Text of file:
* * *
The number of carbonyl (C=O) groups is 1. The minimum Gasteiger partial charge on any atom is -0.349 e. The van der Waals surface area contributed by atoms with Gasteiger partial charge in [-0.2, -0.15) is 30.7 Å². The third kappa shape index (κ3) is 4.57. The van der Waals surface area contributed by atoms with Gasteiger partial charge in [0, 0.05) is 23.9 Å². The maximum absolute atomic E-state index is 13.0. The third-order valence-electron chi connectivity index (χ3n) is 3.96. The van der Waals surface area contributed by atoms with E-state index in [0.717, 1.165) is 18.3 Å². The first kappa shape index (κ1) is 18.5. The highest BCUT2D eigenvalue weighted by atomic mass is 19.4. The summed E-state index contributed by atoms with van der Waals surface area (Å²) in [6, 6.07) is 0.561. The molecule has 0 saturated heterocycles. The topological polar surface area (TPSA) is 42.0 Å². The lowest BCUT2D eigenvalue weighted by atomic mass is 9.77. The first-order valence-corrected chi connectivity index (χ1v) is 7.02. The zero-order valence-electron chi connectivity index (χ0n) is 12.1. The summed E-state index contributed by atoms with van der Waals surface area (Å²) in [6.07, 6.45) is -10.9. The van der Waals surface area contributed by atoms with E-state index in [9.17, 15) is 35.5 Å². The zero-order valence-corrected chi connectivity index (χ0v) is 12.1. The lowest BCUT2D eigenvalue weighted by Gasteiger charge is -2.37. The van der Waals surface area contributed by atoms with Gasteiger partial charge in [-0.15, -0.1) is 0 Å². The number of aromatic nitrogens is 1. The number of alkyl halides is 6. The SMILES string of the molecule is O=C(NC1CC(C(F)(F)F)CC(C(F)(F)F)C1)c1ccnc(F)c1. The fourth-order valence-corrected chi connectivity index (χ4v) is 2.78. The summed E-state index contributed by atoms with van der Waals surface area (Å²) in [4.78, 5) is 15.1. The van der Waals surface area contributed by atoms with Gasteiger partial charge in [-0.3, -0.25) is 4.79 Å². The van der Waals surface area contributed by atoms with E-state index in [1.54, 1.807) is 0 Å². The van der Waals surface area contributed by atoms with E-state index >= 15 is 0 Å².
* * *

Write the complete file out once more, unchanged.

The number of carbonyl (C=O) groups is 1. The minimum Gasteiger partial charge on any atom is -0.349 e. The van der Waals surface area contributed by atoms with Gasteiger partial charge in [-0.2, -0.15) is 30.7 Å². The third kappa shape index (κ3) is 4.57. The van der Waals surface area contributed by atoms with Gasteiger partial charge in [0, 0.05) is 23.9 Å². The maximum absolute atomic E-state index is 13.0. The third-order valence-electron chi connectivity index (χ3n) is 3.96. The van der Waals surface area contributed by atoms with E-state index in [0.717, 1.165) is 18.3 Å². The first kappa shape index (κ1) is 18.5. The highest BCUT2D eigenvalue weighted by atomic mass is 19.4. The summed E-state index contributed by atoms with van der Waals surface area (Å²) in [6, 6.07) is 0.561. The molecule has 0 saturated heterocycles. The topological polar surface area (TPSA) is 42.0 Å². The lowest BCUT2D eigenvalue weighted by atomic mass is 9.77. The first-order valence-corrected chi connectivity index (χ1v) is 7.02. The zero-order valence-electron chi connectivity index (χ0n) is 12.1. The summed E-state index contributed by atoms with van der Waals surface area (Å²) in [6.07, 6.45) is -10.9. The van der Waals surface area contributed by atoms with E-state index in [9.17, 15) is 35.5 Å². The zero-order valence-corrected chi connectivity index (χ0v) is 12.1. The lowest BCUT2D eigenvalue weighted by Gasteiger charge is -2.37. The van der Waals surface area contributed by atoms with Gasteiger partial charge in [-0.15, -0.1) is 0 Å². The number of aromatic nitrogens is 1. The number of alkyl halides is 6. The SMILES string of the molecule is O=C(NC1CC(C(F)(F)F)CC(C(F)(F)F)C1)c1ccnc(F)c1. The fourth-order valence-corrected chi connectivity index (χ4v) is 2.78. The summed E-state index contributed by atoms with van der Waals surface area (Å²) in [4.78, 5) is 15.1. The van der Waals surface area contributed by atoms with Gasteiger partial charge in [-0.3, -0.25) is 4.79 Å². The van der Waals surface area contributed by atoms with E-state index in [1.54, 1.807) is 0 Å². The van der Waals surface area contributed by atoms with E-state index >= 15 is 0 Å².